1.6 lb. (0.73 kg) Weyermann pale wheat malt
0.25 lb. (0.11 kg) Weyermann smoked malt (rauchmalz)
4.5 AAU Goldings hops (70 mins)
(1.0 oz./28 g at 4.5% alpha acids)
White Labs WLP002 (English Ale)
or Wyeast 1968 (London ESB)
yeast (1 qt./1 L yeast starter)
We’re making a much smaller batch than that to try it out, so we have
- 3 lb pale malt
- 2/3 lb oat malt
- 2/3 lb wheat malt
- 1/2 oz hops
- 2/5 qt yeast (English ale)
Now this is what the source calls Sengyll Beer. We’re taking that to mean what it would now and not remove the grains when we add the hops, which is different from Foster’s redaction. However most of the evidence from later English beer has it being pulled out so the grain can be used for small beer, which is how Caiaphas normally makes his beer. Our conjecture on this is since the beer at this time is primarily being made by immigrants for immigrants there wasn’t as much of a business in small beer yet. That could be completely wrong and we might be wrong about Sengyll Beer being the same as single or entire beer, but hey, this is an experiment. Also, just because something was done that way in 1590 doesn’t mean at all that it was done that way in 1503.
Now for the process pics:
After dinner the beer had settled some more but was still too warm to pitch in the yeast.
And the yeast has been pitched. Look at that stuff go.
Here’s some video Caiaphas took of it fermenting:
One week into the ferment we have this:
As you can see the sediment is compacting nicely and the yeast seems to be doing its job.
Now we ran into a problem. One of the two carboys of beer turned a few weeks after the last picture. So we lost that one. We also decided to let the other one sit a bit longer to make sure it was safe. Turned out it was fine, but the total wait time was two months after it was racked off the yeast.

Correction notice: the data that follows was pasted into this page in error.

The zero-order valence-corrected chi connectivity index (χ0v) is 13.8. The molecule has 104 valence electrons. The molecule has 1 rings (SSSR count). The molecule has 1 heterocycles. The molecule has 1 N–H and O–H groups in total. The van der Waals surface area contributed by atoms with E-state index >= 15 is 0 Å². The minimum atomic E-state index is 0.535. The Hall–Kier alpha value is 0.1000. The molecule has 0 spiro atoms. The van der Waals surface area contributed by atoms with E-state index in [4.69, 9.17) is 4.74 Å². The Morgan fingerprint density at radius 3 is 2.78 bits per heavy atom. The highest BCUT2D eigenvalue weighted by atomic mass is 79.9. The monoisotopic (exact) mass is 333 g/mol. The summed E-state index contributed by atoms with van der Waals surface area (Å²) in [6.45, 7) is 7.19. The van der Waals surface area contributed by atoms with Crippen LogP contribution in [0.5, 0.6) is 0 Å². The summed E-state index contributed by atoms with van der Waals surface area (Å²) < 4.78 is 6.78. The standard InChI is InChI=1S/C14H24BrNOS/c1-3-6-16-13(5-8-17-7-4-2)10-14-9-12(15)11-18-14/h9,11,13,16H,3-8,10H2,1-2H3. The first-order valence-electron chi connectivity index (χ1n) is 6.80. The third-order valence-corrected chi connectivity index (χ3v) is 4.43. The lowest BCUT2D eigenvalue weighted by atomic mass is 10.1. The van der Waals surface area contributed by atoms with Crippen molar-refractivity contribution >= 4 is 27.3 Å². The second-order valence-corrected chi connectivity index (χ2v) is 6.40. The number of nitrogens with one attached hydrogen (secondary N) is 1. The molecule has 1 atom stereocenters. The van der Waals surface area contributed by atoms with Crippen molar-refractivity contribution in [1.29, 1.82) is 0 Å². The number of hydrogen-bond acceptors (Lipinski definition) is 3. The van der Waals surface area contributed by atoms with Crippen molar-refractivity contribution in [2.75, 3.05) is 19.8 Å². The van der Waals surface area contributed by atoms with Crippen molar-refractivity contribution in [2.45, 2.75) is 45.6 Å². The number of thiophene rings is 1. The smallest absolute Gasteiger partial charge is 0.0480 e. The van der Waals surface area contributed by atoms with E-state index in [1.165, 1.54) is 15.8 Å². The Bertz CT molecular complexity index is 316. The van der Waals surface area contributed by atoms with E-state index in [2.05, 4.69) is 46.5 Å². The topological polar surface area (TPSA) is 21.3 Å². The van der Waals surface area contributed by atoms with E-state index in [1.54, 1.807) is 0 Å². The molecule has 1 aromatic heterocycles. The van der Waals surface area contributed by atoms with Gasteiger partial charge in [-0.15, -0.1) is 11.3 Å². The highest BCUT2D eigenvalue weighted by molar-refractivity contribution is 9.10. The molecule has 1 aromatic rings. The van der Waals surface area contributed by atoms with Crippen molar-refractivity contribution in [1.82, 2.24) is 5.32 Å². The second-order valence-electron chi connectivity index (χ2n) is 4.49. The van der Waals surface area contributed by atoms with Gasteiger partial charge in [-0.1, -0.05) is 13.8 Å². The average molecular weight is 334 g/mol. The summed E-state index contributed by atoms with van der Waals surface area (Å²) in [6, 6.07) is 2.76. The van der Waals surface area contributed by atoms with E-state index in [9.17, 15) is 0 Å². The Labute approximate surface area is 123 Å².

Light body, complex first taste with dry lemon and floral front notes and slight bitterness at the end of the sip, the bitter didn’t follow through in the remaining sips. Strong citrus notes throughout, more lemony than grapefruit. A light bread like smell.
All in all a win. The flavour was very surprising, I didn’t expect the amount of floral and citrus that was in it, especially without adding anything but grains.
So there we have it, the colour matches the 16th century reference and the flavour was really good and surprising, I wouldn’t mind drinking this daily and I can imagine it being quite popular in the early 16th century. It’s too bad we lost half of it, but at the same time it was a good learning experience.
Many thanks to Machabi Caiaphas for working on this with me. It was a lot of fun and wouldn’t have been possible without your expertise.
Foster, Terry. “Tudor Beer.” Brew Your Own May/June 2012. <https://byo.com/hops/item/2476-tudor-beer>.
Gardiner, Julie and Micheal J. Allen, Before the Mast: Life and Death Aboard the Mary Rose. Portsmouth England: The Mary Rose Trust, 2005.
Knighton, C.S. Navy Records Society Publications : The Navy of Edward VI and Mary I. Farnham, GB: Routledge, 2011.
Unger, Richard W. Beer in the Middle Ages and Renaissance. Philadelphia: University of Pennsylvania Press, 2004.